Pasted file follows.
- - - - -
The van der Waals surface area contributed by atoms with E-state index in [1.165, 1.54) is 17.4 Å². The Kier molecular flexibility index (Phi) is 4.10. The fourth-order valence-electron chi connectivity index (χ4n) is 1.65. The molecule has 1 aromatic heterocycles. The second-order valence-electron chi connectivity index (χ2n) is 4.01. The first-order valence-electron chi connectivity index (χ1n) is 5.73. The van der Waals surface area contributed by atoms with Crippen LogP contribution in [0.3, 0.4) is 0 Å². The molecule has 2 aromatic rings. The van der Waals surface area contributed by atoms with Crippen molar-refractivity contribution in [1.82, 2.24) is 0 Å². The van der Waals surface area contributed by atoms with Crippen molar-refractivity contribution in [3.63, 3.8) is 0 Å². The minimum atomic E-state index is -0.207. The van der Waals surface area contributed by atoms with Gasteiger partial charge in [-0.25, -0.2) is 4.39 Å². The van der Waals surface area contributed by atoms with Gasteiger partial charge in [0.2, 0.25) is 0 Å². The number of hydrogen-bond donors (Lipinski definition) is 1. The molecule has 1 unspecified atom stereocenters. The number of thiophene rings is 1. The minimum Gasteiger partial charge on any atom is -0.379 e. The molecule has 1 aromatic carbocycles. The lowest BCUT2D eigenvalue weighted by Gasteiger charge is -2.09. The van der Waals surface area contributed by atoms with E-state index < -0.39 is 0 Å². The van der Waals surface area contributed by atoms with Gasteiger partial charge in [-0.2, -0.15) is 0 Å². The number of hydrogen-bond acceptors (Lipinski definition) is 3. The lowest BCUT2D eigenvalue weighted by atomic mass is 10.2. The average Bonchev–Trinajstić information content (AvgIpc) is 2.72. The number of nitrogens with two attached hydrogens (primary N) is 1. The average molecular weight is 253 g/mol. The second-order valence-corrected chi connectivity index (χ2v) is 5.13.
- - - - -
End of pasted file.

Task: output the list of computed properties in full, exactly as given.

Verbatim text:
The van der Waals surface area contributed by atoms with E-state index in [1.165, 1.54) is 17.4 Å². The Kier molecular flexibility index (Phi) is 4.10. The fourth-order valence-electron chi connectivity index (χ4n) is 1.65. The molecule has 1 aromatic heterocycles. The second-order valence-electron chi connectivity index (χ2n) is 4.01. The first-order valence-electron chi connectivity index (χ1n) is 5.73. The van der Waals surface area contributed by atoms with Crippen LogP contribution in [0.3, 0.4) is 0 Å². The molecule has 2 aromatic rings. The van der Waals surface area contributed by atoms with Crippen molar-refractivity contribution in [1.82, 2.24) is 0 Å². The van der Waals surface area contributed by atoms with Crippen molar-refractivity contribution in [3.63, 3.8) is 0 Å². The minimum atomic E-state index is -0.207. The van der Waals surface area contributed by atoms with Gasteiger partial charge in [-0.25, -0.2) is 4.39 Å². The van der Waals surface area contributed by atoms with Gasteiger partial charge in [0.2, 0.25) is 0 Å². The number of hydrogen-bond donors (Lipinski definition) is 1. The molecule has 1 unspecified atom stereocenters. The number of thiophene rings is 1. The minimum Gasteiger partial charge on any atom is -0.379 e. The molecule has 1 aromatic carbocycles. The lowest BCUT2D eigenvalue weighted by Gasteiger charge is -2.09. The van der Waals surface area contributed by atoms with E-state index < -0.39 is 0 Å². The van der Waals surface area contributed by atoms with Gasteiger partial charge in [-0.2, -0.15) is 0 Å². The number of hydrogen-bond acceptors (Lipinski definition) is 3. The lowest BCUT2D eigenvalue weighted by atomic mass is 10.2. The average Bonchev–Trinajstić information content (AvgIpc) is 2.72. The number of nitrogens with two attached hydrogens (primary N) is 1. The average molecular weight is 253 g/mol. The second-order valence-corrected chi connectivity index (χ2v) is 5.13.